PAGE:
I think it is more important to teach in a scholarly way, than to be a scholar who teaches. Teaching must imbibe critical thinking, much less the mere transmission of facts. It marks the difference between scholarly learning and information acquisition.
Teaching and research are related. I have found that teaching topics different from my area of research has led to novel research, since it gives pause for reflection on new questions. It is also easy to teach one’s own research in a scholarly way. Such teaching is always emotionally charged, richer in experience, better informed, and more critical. I believe that good researchers make good scholarly teachers, and an active research program is essential to creative teaching.
I view teaching as a process of joint responsibility of teacher and students. Hence, I prefer the Socratic method over the lecture approach in the classroom. It calls for the students to take responsibility for discussion and their own learning. They need to prepare before class, and it raises questions in class, leaving many unanswered, so that thinking does not stop asked once class is over. The two-way Socratic form fosters retention of ideas, while the one-way lecture may not.
Teaching to think is more important than teaching to know. Facts change, and knowledge becomes obsolete; however, thought process is adaptable. I try very hard to make sure that my class plans are directed towards “How we should think about today’s topic” versus “What is there to know about the topic.” Students have responded well to this.
I try to teach the “whole” person, and have fun doing it. In the Socratic approach, you cannot avoid the student’s biases, and other influences, and this is not a disadvantage. Students, via discussion, often connect the class to other courses, and one must be careful not to circumscribe the discussion by overly specifying the boundaries. Moreover, it is more fun, and the feeling of freedom the students have is its own reward.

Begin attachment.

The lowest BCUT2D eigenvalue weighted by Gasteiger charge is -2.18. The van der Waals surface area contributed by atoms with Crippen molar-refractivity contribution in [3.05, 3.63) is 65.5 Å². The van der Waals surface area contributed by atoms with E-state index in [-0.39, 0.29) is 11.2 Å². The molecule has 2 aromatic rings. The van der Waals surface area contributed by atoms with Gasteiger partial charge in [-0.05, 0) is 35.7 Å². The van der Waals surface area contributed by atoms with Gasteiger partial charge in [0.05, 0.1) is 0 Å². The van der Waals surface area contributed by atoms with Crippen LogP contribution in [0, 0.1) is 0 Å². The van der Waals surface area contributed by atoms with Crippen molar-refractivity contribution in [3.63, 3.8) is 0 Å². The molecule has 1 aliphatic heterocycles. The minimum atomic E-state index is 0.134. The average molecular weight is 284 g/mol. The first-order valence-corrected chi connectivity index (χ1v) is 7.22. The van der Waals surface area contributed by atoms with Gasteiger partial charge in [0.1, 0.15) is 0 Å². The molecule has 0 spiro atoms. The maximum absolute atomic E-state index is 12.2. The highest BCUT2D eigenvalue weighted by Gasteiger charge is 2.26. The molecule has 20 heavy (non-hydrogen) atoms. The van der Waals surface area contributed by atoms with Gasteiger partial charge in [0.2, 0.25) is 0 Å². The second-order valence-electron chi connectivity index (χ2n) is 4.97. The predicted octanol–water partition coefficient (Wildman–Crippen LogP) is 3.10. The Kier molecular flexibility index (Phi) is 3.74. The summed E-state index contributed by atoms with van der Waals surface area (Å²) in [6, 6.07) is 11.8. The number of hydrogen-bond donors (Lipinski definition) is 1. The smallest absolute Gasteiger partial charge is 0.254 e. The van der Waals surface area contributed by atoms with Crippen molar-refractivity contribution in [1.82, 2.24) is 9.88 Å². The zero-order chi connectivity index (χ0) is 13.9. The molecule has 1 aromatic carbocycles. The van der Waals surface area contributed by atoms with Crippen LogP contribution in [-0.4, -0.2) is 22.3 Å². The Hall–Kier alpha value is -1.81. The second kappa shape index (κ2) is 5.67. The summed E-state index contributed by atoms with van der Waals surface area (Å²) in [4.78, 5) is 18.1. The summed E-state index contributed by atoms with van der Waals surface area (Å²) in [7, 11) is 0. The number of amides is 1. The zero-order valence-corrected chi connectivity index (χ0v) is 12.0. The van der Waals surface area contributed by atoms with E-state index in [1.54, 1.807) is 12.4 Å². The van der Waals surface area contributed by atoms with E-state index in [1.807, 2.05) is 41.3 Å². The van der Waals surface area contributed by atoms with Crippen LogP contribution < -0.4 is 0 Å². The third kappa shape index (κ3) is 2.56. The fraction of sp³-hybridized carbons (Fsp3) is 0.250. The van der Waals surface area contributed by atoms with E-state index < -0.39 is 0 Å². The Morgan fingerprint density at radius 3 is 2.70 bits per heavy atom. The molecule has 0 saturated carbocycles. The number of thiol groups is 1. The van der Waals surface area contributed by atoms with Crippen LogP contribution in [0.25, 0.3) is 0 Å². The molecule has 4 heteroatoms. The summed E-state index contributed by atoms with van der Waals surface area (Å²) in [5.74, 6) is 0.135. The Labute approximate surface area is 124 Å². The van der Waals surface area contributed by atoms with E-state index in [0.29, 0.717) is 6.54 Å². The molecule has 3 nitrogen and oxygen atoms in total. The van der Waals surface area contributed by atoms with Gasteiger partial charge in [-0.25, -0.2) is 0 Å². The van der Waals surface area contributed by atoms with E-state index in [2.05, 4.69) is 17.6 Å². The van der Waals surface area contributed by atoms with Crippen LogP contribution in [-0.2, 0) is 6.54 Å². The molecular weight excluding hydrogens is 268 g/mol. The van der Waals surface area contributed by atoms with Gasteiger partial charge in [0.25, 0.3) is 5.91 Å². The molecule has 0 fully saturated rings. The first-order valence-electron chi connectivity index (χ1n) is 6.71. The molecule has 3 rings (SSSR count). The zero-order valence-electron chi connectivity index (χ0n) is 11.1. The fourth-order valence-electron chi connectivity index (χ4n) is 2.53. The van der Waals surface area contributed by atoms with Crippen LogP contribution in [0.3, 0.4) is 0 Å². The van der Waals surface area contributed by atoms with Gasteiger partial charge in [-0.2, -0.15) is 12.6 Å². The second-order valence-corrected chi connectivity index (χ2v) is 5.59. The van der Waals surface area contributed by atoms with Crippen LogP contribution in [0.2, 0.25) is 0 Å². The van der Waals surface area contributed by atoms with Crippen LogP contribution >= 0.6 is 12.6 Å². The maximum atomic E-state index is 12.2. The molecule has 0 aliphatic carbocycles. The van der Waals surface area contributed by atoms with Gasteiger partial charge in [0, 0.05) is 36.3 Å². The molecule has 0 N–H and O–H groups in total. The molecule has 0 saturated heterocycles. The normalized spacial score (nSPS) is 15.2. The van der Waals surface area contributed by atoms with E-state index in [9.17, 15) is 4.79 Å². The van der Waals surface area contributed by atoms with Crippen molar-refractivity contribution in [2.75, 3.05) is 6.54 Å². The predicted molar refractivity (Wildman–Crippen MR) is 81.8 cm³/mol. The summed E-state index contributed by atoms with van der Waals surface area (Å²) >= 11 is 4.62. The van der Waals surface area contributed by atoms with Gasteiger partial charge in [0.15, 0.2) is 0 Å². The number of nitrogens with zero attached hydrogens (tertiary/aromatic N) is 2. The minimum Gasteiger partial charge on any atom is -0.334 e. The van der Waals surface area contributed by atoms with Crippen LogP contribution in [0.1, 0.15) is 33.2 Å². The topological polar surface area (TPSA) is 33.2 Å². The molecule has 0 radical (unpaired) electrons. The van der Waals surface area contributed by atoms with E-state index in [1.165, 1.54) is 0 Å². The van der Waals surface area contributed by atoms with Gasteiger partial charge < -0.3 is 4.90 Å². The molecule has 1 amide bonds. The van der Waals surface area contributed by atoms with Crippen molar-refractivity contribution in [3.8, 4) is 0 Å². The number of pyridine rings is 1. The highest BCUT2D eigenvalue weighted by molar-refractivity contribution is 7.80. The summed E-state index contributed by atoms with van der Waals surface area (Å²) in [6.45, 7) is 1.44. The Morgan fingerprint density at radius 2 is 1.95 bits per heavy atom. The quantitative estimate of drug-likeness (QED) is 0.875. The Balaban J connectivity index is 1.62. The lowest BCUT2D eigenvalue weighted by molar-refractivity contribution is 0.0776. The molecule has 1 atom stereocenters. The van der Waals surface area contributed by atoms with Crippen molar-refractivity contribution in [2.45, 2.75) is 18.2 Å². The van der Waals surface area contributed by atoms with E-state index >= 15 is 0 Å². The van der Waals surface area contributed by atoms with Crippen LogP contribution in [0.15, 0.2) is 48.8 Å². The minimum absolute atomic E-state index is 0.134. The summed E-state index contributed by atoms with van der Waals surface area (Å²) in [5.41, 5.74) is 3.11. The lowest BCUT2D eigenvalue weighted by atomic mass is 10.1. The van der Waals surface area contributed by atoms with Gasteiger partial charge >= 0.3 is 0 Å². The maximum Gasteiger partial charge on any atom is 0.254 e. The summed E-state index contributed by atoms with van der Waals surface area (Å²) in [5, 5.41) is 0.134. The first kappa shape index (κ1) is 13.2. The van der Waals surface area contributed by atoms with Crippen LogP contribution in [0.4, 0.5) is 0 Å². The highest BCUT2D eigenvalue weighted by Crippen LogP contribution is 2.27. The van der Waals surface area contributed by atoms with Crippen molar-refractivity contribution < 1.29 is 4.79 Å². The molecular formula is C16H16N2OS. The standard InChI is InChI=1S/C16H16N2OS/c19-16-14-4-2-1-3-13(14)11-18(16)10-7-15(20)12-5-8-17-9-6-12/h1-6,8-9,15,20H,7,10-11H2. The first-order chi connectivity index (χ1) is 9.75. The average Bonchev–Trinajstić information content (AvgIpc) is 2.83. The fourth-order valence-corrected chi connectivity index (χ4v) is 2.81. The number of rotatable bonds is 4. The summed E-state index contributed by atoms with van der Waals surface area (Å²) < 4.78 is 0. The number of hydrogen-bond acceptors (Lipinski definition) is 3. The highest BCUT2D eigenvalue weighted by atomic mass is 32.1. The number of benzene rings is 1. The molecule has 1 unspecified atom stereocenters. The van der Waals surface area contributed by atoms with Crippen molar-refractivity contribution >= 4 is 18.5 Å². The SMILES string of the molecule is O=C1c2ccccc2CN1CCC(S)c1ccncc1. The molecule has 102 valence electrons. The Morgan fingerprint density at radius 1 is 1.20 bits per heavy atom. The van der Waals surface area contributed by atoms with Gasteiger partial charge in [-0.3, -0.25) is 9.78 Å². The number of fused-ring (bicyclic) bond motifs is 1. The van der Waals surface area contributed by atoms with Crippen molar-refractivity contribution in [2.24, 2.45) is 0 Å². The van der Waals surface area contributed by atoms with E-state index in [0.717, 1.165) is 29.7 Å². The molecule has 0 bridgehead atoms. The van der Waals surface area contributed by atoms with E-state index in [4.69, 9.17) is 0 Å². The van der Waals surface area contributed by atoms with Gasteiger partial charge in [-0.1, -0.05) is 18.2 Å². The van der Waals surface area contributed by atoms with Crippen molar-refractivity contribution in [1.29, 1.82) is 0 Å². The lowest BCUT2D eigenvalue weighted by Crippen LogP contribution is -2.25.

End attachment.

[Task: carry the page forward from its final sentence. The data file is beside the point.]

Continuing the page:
I tell my students not to be afraid to make mistakes in class. I want them to understand that I give high grades for class participation when someone takes a risk and makes a mistake. There is tremendous learning for all from one person’s misconceptions. It helps even more when they point out my mistakes.
Finally, I like to set demanding standards for the courses I teach. My courses are designed to be challenging in the level of course material and thought process. I teach to the upper portion of the class, and believe that the weaker students will work harder and improve their performance. Students rise to the expectation levels we set for them. I prefer to teach rigorously, and to foster thinking and technique. I believe this approach separates the best students from the others, while increasing the number of good students.